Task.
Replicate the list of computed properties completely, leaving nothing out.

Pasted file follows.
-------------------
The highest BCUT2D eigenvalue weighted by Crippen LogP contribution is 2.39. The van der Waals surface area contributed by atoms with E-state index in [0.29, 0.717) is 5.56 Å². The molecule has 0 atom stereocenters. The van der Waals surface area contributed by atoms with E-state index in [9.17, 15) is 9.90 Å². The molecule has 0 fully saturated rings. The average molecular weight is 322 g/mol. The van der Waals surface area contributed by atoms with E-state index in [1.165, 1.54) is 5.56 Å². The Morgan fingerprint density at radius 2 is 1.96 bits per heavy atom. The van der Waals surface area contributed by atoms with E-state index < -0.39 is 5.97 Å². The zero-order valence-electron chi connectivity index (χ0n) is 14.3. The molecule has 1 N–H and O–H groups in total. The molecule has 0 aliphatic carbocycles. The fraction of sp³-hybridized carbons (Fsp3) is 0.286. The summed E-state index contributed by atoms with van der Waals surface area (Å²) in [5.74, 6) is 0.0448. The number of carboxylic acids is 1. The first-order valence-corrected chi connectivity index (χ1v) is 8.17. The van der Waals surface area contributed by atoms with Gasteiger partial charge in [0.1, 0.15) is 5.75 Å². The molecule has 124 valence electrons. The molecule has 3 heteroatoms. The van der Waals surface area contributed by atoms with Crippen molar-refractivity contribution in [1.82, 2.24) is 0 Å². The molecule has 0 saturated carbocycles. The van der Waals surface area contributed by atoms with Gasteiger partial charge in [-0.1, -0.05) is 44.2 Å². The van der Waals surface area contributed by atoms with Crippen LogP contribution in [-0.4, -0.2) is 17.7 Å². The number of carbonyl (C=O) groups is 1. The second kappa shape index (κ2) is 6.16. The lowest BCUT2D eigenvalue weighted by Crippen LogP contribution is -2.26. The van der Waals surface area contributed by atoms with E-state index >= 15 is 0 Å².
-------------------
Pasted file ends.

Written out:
The highest BCUT2D eigenvalue weighted by Crippen LogP contribution is 2.39. The van der Waals surface area contributed by atoms with E-state index in [0.29, 0.717) is 5.56 Å². The molecule has 0 atom stereocenters. The van der Waals surface area contributed by atoms with E-state index in [9.17, 15) is 9.90 Å². The molecule has 0 fully saturated rings. The average molecular weight is 322 g/mol. The van der Waals surface area contributed by atoms with E-state index in [1.165, 1.54) is 5.56 Å². The Morgan fingerprint density at radius 2 is 1.96 bits per heavy atom. The van der Waals surface area contributed by atoms with E-state index < -0.39 is 5.97 Å². The zero-order valence-electron chi connectivity index (χ0n) is 14.3. The molecule has 1 N–H and O–H groups in total. The molecule has 0 aliphatic carbocycles. The fraction of sp³-hybridized carbons (Fsp3) is 0.286. The summed E-state index contributed by atoms with van der Waals surface area (Å²) in [5.74, 6) is 0.0448. The number of carboxylic acids is 1. The first-order valence-corrected chi connectivity index (χ1v) is 8.17. The van der Waals surface area contributed by atoms with Gasteiger partial charge in [0.1, 0.15) is 5.75 Å². The molecule has 124 valence electrons. The molecule has 3 heteroatoms. The van der Waals surface area contributed by atoms with Crippen molar-refractivity contribution in [1.82, 2.24) is 0 Å². The molecule has 0 saturated carbocycles. The van der Waals surface area contributed by atoms with Gasteiger partial charge in [-0.1, -0.05) is 44.2 Å². The van der Waals surface area contributed by atoms with Crippen LogP contribution in [-0.4, -0.2) is 17.7 Å². The number of carbonyl (C=O) groups is 1. The second kappa shape index (κ2) is 6.16. The lowest BCUT2D eigenvalue weighted by Crippen LogP contribution is -2.26. The van der Waals surface area contributed by atoms with E-state index >= 15 is 0 Å².